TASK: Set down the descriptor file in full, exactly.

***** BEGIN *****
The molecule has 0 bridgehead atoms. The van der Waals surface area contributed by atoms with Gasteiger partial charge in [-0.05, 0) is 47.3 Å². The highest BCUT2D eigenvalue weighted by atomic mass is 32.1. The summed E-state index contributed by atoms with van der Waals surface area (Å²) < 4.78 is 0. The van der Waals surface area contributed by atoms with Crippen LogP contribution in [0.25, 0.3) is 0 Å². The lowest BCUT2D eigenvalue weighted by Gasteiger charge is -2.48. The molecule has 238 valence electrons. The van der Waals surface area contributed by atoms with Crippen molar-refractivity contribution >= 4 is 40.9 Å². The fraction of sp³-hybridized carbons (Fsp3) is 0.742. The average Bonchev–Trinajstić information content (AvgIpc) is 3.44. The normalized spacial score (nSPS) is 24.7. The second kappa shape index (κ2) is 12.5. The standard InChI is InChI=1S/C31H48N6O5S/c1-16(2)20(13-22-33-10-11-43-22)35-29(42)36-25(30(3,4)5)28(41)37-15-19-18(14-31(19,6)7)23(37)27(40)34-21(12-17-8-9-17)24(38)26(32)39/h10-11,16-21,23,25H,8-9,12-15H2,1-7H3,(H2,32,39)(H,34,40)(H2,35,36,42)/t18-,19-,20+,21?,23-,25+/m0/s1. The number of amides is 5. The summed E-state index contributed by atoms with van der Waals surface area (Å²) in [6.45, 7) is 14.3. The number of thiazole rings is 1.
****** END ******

The molecule has 0 bridgehead atoms. The van der Waals surface area contributed by atoms with Gasteiger partial charge in [-0.05, 0) is 47.3 Å². The highest BCUT2D eigenvalue weighted by atomic mass is 32.1. The summed E-state index contributed by atoms with van der Waals surface area (Å²) < 4.78 is 0. The van der Waals surface area contributed by atoms with Crippen LogP contribution in [0.25, 0.3) is 0 Å². The lowest BCUT2D eigenvalue weighted by Gasteiger charge is -2.48. The molecule has 238 valence electrons. The van der Waals surface area contributed by atoms with Crippen molar-refractivity contribution >= 4 is 40.9 Å². The fraction of sp³-hybridized carbons (Fsp3) is 0.742. The average Bonchev–Trinajstić information content (AvgIpc) is 3.44. The normalized spacial score (nSPS) is 24.7. The second kappa shape index (κ2) is 12.5. The standard InChI is InChI=1S/C31H48N6O5S/c1-16(2)20(13-22-33-10-11-43-22)35-29(42)36-25(30(3,4)5)28(41)37-15-19-18(14-31(19,6)7)23(37)27(40)34-21(12-17-8-9-17)24(38)26(32)39/h10-11,16-21,23,25H,8-9,12-15H2,1-7H3,(H2,32,39)(H,34,40)(H2,35,36,42)/t18-,19-,20+,21?,23-,25+/m0/s1. The number of amides is 5. The summed E-state index contributed by atoms with van der Waals surface area (Å²) in [6.45, 7) is 14.3. The number of thiazole rings is 1.